The experience of sadness when listening to music is a fascinating puzzle. It consists of seemingly conflicting emotional experiences: music induces a range of positive emotions even though sadness as an emotion is considered to be negative. Our research using several samples and methods has suggested that sad music generates three types of emotional experiences: truly sad, comforting, and pleasurable (Eerola & Peltola, 2016). Sad music can lead to feelings of pleasure related to enjoyment of the music in some people, and feelings of comfort where sad music evokes memories. People also report painful experiences associated with listening to sad music, which invariably related to personal loss such as the death of a loved one, divorce, breakup, or other significant adversity in life. In lab-based listening experiments, we have shown that sad music is able to generate similar negative biases in cognitive processing to those produced by real, autobiographically-induced sadness (Vuoskoski & Eerola, 2012).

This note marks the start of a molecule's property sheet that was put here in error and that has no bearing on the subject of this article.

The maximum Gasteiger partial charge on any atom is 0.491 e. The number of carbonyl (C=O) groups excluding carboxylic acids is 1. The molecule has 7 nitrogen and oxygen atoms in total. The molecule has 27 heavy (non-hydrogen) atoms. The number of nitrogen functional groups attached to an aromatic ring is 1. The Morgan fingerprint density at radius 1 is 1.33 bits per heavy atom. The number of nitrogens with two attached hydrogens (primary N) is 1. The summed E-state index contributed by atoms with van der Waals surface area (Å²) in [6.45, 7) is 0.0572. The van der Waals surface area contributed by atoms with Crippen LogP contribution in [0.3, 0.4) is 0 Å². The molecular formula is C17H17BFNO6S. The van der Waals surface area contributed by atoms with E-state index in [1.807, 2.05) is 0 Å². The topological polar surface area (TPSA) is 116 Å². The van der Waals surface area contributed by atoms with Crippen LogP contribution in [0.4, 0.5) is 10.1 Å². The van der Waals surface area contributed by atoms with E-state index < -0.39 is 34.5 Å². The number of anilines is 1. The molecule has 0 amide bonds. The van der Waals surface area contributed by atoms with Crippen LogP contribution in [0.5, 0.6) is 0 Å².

Recently we have discovered that while many people report feeling relaxed and peaceful after listening to sad instrumental music, only highly empathic people report being deeply moved by such music (Eerola, Vuoskoski & Kautiainen, 2016). Sad music is – not surprisingly – used to regulate moods and to reflect and gain perspective in challenging situations in life (Eerola, Peltola & Vuoskoski, 2015).
For a concise summary, read a piece on Why sad songs say so much (to some people, but not others) in The Conversation.
Our music and sadness studies have been funded by the Academy of Finland.